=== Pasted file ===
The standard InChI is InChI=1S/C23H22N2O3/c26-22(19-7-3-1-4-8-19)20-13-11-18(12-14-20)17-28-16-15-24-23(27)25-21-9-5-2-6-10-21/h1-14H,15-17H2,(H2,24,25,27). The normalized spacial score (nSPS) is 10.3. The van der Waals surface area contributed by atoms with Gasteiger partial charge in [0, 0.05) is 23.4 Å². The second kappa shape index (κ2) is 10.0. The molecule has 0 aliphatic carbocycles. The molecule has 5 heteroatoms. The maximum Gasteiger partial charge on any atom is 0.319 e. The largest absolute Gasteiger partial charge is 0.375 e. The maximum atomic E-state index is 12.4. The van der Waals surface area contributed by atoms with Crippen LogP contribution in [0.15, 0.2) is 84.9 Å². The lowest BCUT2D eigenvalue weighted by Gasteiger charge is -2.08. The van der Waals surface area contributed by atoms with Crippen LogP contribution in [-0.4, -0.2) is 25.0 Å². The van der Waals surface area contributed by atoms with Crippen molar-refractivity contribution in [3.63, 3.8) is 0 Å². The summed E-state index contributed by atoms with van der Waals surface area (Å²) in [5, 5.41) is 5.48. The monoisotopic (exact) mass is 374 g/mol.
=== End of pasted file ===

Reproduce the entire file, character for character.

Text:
The standard InChI is InChI=1S/C23H22N2O3/c26-22(19-7-3-1-4-8-19)20-13-11-18(12-14-20)17-28-16-15-24-23(27)25-21-9-5-2-6-10-21/h1-14H,15-17H2,(H2,24,25,27). The normalized spacial score (nSPS) is 10.3. The van der Waals surface area contributed by atoms with Gasteiger partial charge in [0, 0.05) is 23.4 Å². The second kappa shape index (κ2) is 10.0. The molecule has 0 aliphatic carbocycles. The molecule has 5 heteroatoms. The maximum Gasteiger partial charge on any atom is 0.319 e. The largest absolute Gasteiger partial charge is 0.375 e. The maximum atomic E-state index is 12.4. The van der Waals surface area contributed by atoms with Crippen LogP contribution in [0.15, 0.2) is 84.9 Å². The lowest BCUT2D eigenvalue weighted by Gasteiger charge is -2.08. The van der Waals surface area contributed by atoms with Crippen LogP contribution in [-0.4, -0.2) is 25.0 Å². The van der Waals surface area contributed by atoms with Crippen molar-refractivity contribution in [3.63, 3.8) is 0 Å². The summed E-state index contributed by atoms with van der Waals surface area (Å²) in [5, 5.41) is 5.48. The monoisotopic (exact) mass is 374 g/mol.